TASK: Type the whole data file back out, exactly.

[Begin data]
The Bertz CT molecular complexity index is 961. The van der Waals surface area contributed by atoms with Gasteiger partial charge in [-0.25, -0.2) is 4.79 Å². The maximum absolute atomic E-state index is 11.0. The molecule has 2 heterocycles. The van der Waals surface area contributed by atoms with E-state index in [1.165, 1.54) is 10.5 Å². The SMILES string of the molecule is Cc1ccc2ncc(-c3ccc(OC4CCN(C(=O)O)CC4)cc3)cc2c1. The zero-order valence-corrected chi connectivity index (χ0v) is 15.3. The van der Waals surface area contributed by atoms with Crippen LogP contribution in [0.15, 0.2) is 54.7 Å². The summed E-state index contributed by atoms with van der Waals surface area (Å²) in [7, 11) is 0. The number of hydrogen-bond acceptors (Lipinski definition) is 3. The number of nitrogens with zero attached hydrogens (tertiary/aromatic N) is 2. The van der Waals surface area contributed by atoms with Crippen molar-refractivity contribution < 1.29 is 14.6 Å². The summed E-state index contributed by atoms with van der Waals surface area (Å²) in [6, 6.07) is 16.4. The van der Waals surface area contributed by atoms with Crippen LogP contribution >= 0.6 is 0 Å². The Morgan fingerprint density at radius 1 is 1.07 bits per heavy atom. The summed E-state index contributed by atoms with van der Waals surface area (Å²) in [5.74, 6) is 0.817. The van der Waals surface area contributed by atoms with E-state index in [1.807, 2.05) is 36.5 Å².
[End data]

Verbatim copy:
The Bertz CT molecular complexity index is 961. The van der Waals surface area contributed by atoms with Gasteiger partial charge in [-0.25, -0.2) is 4.79 Å². The maximum absolute atomic E-state index is 11.0. The molecule has 2 heterocycles. The van der Waals surface area contributed by atoms with E-state index in [1.165, 1.54) is 10.5 Å². The SMILES string of the molecule is Cc1ccc2ncc(-c3ccc(OC4CCN(C(=O)O)CC4)cc3)cc2c1. The zero-order valence-corrected chi connectivity index (χ0v) is 15.3. The van der Waals surface area contributed by atoms with Crippen LogP contribution in [0.15, 0.2) is 54.7 Å². The summed E-state index contributed by atoms with van der Waals surface area (Å²) in [7, 11) is 0. The number of hydrogen-bond acceptors (Lipinski definition) is 3. The number of nitrogens with zero attached hydrogens (tertiary/aromatic N) is 2. The van der Waals surface area contributed by atoms with Crippen molar-refractivity contribution < 1.29 is 14.6 Å². The summed E-state index contributed by atoms with van der Waals surface area (Å²) in [6, 6.07) is 16.4. The van der Waals surface area contributed by atoms with Crippen LogP contribution >= 0.6 is 0 Å². The Morgan fingerprint density at radius 1 is 1.07 bits per heavy atom. The summed E-state index contributed by atoms with van der Waals surface area (Å²) in [5.74, 6) is 0.817. The van der Waals surface area contributed by atoms with E-state index in [1.807, 2.05) is 36.5 Å².